Another US Great Recession Coming?
Hindsight is the best foresight, so clarity will arrive as events unfold.
For the vast majority of ordinary Americans, the 2008-09 great recession never ended.
Real unemployment is around 21%, based on how numbers were calculated in the 1980s.
The so-called U-3 headlined unemployment number omits individuals without jobs who want them, including many longterm unemployed ones not looking after months of failure to find work.
Millions of unemployed Americans are considered nonpersons, their status omitted from headlined monthly Labor Department figures.
These are real people struggling to get by. Most working Americans hold low-wage, poor-or-no benefit temporary or part-time service jobs.
Already living in poverty or bordering it, they’re one or a few missed paychecks away from possible homelessness, hunger and despair — the world’s richest nation uncaring about their dire straights.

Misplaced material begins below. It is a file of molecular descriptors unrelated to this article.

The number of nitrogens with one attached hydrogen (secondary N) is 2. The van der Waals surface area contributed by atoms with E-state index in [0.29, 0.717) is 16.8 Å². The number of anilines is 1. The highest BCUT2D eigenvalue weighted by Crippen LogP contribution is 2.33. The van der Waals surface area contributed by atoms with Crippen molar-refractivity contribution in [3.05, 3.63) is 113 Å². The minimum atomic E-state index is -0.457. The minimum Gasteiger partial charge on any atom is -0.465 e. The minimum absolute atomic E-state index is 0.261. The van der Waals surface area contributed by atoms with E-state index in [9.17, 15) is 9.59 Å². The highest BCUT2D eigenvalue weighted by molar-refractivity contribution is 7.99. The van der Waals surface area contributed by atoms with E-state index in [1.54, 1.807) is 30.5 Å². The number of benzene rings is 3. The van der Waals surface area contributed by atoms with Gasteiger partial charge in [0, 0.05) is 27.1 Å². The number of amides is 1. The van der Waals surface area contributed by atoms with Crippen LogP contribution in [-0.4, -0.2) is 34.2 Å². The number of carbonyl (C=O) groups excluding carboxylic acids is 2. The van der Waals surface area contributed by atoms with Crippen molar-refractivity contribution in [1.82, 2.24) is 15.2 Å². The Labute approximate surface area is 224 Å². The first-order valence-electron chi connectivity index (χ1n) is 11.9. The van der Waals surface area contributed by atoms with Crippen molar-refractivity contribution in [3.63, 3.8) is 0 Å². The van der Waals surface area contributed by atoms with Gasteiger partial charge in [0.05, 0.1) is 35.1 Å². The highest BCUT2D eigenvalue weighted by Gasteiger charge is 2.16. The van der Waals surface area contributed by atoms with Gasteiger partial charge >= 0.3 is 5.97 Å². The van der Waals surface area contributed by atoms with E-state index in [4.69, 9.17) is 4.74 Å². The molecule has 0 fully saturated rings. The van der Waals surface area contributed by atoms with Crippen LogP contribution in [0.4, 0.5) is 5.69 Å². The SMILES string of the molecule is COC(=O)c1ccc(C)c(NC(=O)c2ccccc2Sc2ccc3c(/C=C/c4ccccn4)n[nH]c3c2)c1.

Its policymakers serve privileged interests exclusively at the expense of the rights and welfare of most others — what the scourge of neoliberal harshness is all about.
Current US economic growth is weak, likely heading south, not improving.
Economist John Williams re-engineers official data to how it was accurately calculated decades earlier.
On August 29, he reported the following:
Q II 2019 GDP was revised lower to 2.04%. “Manufacturing and oil and gas production are in decline.”
“Real new orders are in their worst contraction since the (2008-09) great recession.”
Construction spending fell to its lowest level since that period, the same true for freight activity.
“Heavy downside revisions to retail trade employment suggest” officials numbers were overstated.
Williams believes further Fed interest rate cuts are cutting, money printing madness quantitative easing (QE) likely to follow. Will monetary policy and tax cuts strengthen economic conditions?
Corporations used their windfall for executive pay increases and bonuses, stock buybacks raising valuations, mergers and acquisitions to reduce competition, dividends to shareholders, and stashing trillions of dollars in offshore tax havens.
Easy money encourages speculation, what drove equity valuations to record-high levels.
Economic growth depends on productive investments, creating jobs, absent in the US, its industrial base and other high-paying jobs offshored to low-wage countries.